Watchdog bans ‘harmful’ gender stereotypes in adverts

1950s stereotypical housewife uses vacuum cleaner while holding up her husband who's lying on sofa

The UK’s advertising watchdog has said it will ban “gender stereotypes that are likely to cause harm, or serious or widespread offence”.

The Committees of Advertising Practice (CAP) said harmful stereotypes in adverts “contribute to how people see themselves and their role in society”, and can hold some people back.

The ban will cover men struggling with household chores or girls being less academic than boys.

The rules come into force in June 2019.  More

Cresta Run: Women allowed to race iconic track in Switzerland

A woman races down the Cresta Run in the early part of the 20th Century

Women will be allowed to race down the iconic Cresta Run toboggan track in Switzerland this season after an 89-year ban was overturned.

They had been allowed to race on equal terms with men until the 1920s when it was deemed medically dangerous.

However at a St Moritz Tobogganing Club meeting members voted by a two-thirds majority to allow women to ride the Cresta Run again and become members.  More

Inspirational Diversity Champion of the Month – December 2018

Monday 3 December is International Day of Disabled Persons 2018 with that in mind we have chosen Billy Monger as our Inspirational Diversity Champion of the Month.

Billy is a racing driver who first got behind the wheel of a vehicle at the age of three when his father bought him a go-kart.  He successfully progressed as a driver in Ginetta Junior and British F4 earning the nickname Billy the Whizz.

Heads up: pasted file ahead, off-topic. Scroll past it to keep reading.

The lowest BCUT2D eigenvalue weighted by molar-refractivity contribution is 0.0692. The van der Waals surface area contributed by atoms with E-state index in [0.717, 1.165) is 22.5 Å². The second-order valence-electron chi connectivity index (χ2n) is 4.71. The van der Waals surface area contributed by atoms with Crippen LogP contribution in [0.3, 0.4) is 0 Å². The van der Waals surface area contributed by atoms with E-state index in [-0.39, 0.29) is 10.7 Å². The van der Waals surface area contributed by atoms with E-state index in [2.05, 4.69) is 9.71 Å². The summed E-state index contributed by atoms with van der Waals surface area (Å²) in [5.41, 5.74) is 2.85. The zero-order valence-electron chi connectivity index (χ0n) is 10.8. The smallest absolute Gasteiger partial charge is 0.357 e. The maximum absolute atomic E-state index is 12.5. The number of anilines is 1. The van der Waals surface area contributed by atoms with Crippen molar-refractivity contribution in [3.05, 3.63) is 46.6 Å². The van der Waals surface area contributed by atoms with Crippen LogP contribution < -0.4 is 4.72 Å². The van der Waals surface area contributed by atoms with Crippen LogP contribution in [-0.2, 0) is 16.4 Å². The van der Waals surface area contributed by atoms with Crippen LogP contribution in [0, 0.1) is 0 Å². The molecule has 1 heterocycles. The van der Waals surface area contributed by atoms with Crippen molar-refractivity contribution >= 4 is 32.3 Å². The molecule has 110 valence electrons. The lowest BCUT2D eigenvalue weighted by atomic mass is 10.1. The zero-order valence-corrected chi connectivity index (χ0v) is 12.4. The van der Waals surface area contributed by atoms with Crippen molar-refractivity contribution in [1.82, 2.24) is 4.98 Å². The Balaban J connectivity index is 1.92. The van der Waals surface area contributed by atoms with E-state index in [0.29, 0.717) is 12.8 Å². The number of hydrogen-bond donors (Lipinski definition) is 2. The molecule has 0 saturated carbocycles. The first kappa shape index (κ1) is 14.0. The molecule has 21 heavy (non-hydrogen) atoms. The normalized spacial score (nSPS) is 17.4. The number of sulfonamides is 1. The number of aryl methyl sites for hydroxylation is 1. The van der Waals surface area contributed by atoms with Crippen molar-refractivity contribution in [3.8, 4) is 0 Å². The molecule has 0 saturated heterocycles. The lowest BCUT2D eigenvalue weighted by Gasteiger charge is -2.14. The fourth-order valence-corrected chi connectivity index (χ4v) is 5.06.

In 2016 Billy joined the F4 British Championships with JHR Developments where he took 3 podiums and finished 12 in the championships and remained with the team for 2017.

However on 16 April 2017 whilst competed in a race at Donnington Billy crashed into a stationery car at high speed resulting in devastating leg injuries which required double lower leg amputations.

Billy received huge support from his fellow drivers and the racing community raising £500,000 in 24 hours.  Despite his injuries his recuperation and rehabilitation have been such that he returned to the race track in July 2017 when he tested an adapted race car with additional hand controls at Brands Hatch.

In February 2018 Billy drove a single seater racing car for the first time since his crash when he tested a BRDC British Formula 3 car for the Carlin team at Oulton Park. The following month he confirmed that he would be racing for Carlin in the opening meeting of the 2018 BRDC Formula 3 series at the same venue.

In order to compete in F3, he and his family had to appeal to the sport’s international governing body, to change their regulations, as they had restricted disabled drivers from racing single seaters on the grounds of safety: the FIA decided to lift the ban in December 2017, allowing disabled drivers to race appropriately-modified single seaters as long as they could pass safety checks. In March 2018 less than a year after his accident Billy placed his Carlin British F3 car fifth on the grid and went on to finish an incredible third and walked onto the podium.

To find out more about Billy

To find out more about International Day of the Disabled